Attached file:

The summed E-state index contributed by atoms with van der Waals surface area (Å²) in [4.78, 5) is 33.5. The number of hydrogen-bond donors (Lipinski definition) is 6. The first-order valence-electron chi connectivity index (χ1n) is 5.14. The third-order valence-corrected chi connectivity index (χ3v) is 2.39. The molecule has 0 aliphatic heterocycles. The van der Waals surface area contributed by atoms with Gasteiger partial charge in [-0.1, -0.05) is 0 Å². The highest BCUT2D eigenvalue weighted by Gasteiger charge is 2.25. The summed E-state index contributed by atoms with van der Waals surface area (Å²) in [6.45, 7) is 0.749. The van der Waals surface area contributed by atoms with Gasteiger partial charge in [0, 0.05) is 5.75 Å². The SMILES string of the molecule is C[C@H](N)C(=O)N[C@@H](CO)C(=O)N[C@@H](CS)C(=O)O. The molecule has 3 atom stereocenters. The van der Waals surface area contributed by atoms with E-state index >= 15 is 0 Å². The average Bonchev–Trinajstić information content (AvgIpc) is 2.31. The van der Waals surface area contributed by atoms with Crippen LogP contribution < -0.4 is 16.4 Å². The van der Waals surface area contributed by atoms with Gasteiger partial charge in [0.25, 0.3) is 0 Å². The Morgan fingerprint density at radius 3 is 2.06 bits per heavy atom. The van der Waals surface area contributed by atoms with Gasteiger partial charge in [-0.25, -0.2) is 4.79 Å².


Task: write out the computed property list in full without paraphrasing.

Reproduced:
The summed E-state index contributed by atoms with van der Waals surface area (Å²) in [4.78, 5) is 33.5. The number of hydrogen-bond donors (Lipinski definition) is 6. The first-order valence-electron chi connectivity index (χ1n) is 5.14. The third-order valence-corrected chi connectivity index (χ3v) is 2.39. The molecule has 0 aliphatic heterocycles. The van der Waals surface area contributed by atoms with Gasteiger partial charge in [-0.1, -0.05) is 0 Å². The highest BCUT2D eigenvalue weighted by Gasteiger charge is 2.25. The summed E-state index contributed by atoms with van der Waals surface area (Å²) in [6.45, 7) is 0.749. The van der Waals surface area contributed by atoms with Gasteiger partial charge in [0, 0.05) is 5.75 Å². The SMILES string of the molecule is C[C@H](N)C(=O)N[C@@H](CO)C(=O)N[C@@H](CS)C(=O)O. The molecule has 3 atom stereocenters. The van der Waals surface area contributed by atoms with E-state index >= 15 is 0 Å². The average Bonchev–Trinajstić information content (AvgIpc) is 2.31. The van der Waals surface area contributed by atoms with Crippen LogP contribution < -0.4 is 16.4 Å². The van der Waals surface area contributed by atoms with Gasteiger partial charge in [0.25, 0.3) is 0 Å². The Morgan fingerprint density at radius 3 is 2.06 bits per heavy atom. The van der Waals surface area contributed by atoms with Gasteiger partial charge in [-0.25, -0.2) is 4.79 Å².